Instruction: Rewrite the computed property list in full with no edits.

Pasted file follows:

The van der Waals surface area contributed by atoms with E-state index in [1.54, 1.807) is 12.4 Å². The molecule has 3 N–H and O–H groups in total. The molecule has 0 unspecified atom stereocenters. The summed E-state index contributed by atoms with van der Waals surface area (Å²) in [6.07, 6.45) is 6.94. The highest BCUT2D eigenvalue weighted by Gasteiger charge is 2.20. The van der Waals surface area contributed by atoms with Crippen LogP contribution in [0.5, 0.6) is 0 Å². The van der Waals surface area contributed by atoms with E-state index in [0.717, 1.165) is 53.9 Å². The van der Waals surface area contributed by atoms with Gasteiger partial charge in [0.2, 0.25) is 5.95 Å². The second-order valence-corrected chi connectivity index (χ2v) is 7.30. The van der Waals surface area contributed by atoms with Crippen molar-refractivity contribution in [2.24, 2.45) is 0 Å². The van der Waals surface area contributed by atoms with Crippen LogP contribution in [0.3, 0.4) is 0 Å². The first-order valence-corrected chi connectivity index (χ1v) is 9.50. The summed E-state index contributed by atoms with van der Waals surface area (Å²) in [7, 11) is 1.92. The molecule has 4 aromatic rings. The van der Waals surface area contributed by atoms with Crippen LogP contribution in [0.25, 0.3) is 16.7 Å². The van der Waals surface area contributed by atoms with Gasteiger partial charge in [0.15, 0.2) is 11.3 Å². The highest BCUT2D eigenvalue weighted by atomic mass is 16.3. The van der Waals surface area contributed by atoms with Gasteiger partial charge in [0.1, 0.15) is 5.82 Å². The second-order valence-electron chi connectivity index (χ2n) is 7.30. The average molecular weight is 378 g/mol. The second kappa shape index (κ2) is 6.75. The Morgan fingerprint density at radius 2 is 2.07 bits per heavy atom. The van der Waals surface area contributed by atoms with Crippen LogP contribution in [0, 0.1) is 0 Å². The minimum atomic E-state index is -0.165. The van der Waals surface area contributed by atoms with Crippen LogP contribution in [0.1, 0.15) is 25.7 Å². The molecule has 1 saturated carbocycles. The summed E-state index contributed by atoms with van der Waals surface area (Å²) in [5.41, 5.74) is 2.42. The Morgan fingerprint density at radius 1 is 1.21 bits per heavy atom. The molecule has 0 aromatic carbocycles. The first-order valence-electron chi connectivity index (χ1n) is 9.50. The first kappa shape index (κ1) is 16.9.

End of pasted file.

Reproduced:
The van der Waals surface area contributed by atoms with E-state index in [1.54, 1.807) is 12.4 Å². The molecule has 3 N–H and O–H groups in total. The molecule has 0 unspecified atom stereocenters. The summed E-state index contributed by atoms with van der Waals surface area (Å²) in [6.07, 6.45) is 6.94. The highest BCUT2D eigenvalue weighted by Gasteiger charge is 2.20. The van der Waals surface area contributed by atoms with Crippen LogP contribution in [0.5, 0.6) is 0 Å². The van der Waals surface area contributed by atoms with E-state index in [0.717, 1.165) is 53.9 Å². The van der Waals surface area contributed by atoms with Gasteiger partial charge in [0.2, 0.25) is 5.95 Å². The second-order valence-corrected chi connectivity index (χ2v) is 7.30. The van der Waals surface area contributed by atoms with Crippen molar-refractivity contribution in [2.24, 2.45) is 0 Å². The van der Waals surface area contributed by atoms with Crippen LogP contribution in [0.3, 0.4) is 0 Å². The first-order valence-corrected chi connectivity index (χ1v) is 9.50. The summed E-state index contributed by atoms with van der Waals surface area (Å²) in [7, 11) is 1.92. The molecule has 4 aromatic rings. The van der Waals surface area contributed by atoms with Crippen LogP contribution in [0.25, 0.3) is 16.7 Å². The van der Waals surface area contributed by atoms with Gasteiger partial charge in [0.15, 0.2) is 11.3 Å². The highest BCUT2D eigenvalue weighted by atomic mass is 16.3. The van der Waals surface area contributed by atoms with Gasteiger partial charge in [0.1, 0.15) is 5.82 Å². The second-order valence-electron chi connectivity index (χ2n) is 7.30. The average molecular weight is 378 g/mol. The second kappa shape index (κ2) is 6.75. The Morgan fingerprint density at radius 2 is 2.07 bits per heavy atom. The van der Waals surface area contributed by atoms with Crippen LogP contribution in [0, 0.1) is 0 Å². The minimum atomic E-state index is -0.165. The van der Waals surface area contributed by atoms with Crippen LogP contribution in [0.1, 0.15) is 25.7 Å². The molecule has 1 saturated carbocycles. The summed E-state index contributed by atoms with van der Waals surface area (Å²) in [5.41, 5.74) is 2.42. The Morgan fingerprint density at radius 1 is 1.21 bits per heavy atom. The molecule has 0 aromatic carbocycles. The first-order valence-electron chi connectivity index (χ1n) is 9.50. The first kappa shape index (κ1) is 16.9.